HP Envy 5660 Wireless All-in-One Printer with Ink
This printer is designed especially for vivid, lifelike photos. Insert proper photo paper, and you can print borderless 4”x6”s at home instead of needing to run off to the local drugstore or supermarket. With regular paper, you can easily print off important documents, making this compact printer perfect for an entire family.
Print, Copy, and Scan
Aside from printing, this device has a built-in flatbed 1200dpi scanner and copier so you can carry out other tasks without needing to leave home or drag all your documents to the office. You can also plug in an SD card with your photos and print from that, with the aid of the built-in 2.65” color touchscreen that lets you edit and print your pics.
Print Even When You’re Not Home
Does someone in the family need a document that’s only in your email, but you’re not home? It’s not a problem with HP ePrint, which lets you print from any smartphone or tablet. Since the printer is hooked up to your WiFi and not a computer, it’s ready to print as soon as you call on it from wherever you are.
- Model number: F8B04A
- Copy, print, and scan
- Connects to WiFi
- Prints up to 8.5”x11” documents
- Automatic two-sided printing
- 125-sheet input tray (15 sheets for color photos); 25-sheet output tray
- Automatically can switch between photo and 8.5”x11” printing
- Print speed:
- Black: up to 14ppm
- Color: up to 9ppm
- First page out:
- Color: 22 seconds
- Black: 18 seconds
- Scan-to-email capability
- Scan resolution: up to 1,200dpi
- Recommended monthly volume: 300-400 pages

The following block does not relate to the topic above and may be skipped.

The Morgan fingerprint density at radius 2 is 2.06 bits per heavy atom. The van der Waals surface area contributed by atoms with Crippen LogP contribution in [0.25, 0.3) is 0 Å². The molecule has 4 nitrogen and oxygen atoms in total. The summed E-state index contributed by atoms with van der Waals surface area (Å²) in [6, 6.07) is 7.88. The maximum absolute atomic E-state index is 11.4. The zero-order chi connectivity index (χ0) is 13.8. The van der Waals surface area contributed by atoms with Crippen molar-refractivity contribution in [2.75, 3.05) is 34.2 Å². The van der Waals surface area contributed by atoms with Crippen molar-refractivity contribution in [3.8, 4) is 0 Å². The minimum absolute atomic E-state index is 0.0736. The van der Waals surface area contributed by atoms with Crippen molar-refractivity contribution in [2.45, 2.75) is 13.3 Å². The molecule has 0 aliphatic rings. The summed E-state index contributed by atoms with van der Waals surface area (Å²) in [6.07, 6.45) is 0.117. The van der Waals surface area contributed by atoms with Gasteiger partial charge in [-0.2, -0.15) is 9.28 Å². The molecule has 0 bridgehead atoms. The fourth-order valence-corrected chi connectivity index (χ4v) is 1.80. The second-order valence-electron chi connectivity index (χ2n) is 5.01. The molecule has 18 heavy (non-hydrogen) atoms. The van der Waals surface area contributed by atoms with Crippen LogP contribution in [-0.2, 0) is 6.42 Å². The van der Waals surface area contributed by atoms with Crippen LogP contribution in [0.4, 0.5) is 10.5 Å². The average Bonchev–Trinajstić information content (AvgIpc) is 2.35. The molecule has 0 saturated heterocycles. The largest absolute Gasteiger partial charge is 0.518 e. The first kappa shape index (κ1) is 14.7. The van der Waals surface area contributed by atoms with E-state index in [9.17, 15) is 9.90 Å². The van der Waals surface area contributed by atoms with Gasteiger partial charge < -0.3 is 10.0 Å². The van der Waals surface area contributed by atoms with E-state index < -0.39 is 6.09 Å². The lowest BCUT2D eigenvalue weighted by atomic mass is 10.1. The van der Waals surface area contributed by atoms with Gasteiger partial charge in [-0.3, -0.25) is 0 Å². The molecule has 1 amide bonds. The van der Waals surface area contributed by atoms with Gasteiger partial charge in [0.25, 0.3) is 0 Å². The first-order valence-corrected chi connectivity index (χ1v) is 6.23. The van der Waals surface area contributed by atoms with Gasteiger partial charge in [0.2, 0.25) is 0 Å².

- Copy reduce/enlarge: 25%-400%
- Comes with HP62 color and black ink cartridges
- Compatible with Windows 10 (driver update may be required)
- 2.65” touchscreen
- Product dimensions: 19.13”x7.95”x19.53”
- Weight: 18.35lb.
- Condition: new
When iconic company HP was born in 1939, it was not in a gleaming laboratory or during a late-night study session at a prestigious university. It was in a 12’x18’ garage that contained only a workbench and a used drill press. University friends Bill Hewlett and Dave Packard sold audio equipment to Disney (which used them during Fantasia production) and became HP soon after. Their humble garage is now marked with a plaque bearing the title “Birthplace of Silicon Valley.”
HP’s innovations laid the groundwork for the Valley’s surge in technological advances. Between the creation of the first handheld computer, which connected to printers and cassette drives, and development of speedier 64-bit processing technology currently used by brands like Apple and Microsoft, HP cemented itself as an architect of current tech trends like the tablet and smartphone. It’s a community-conscious company, too; HP has donated to charity since 1940 and offers free recycling for all electronics, regardless of brand, at Staples.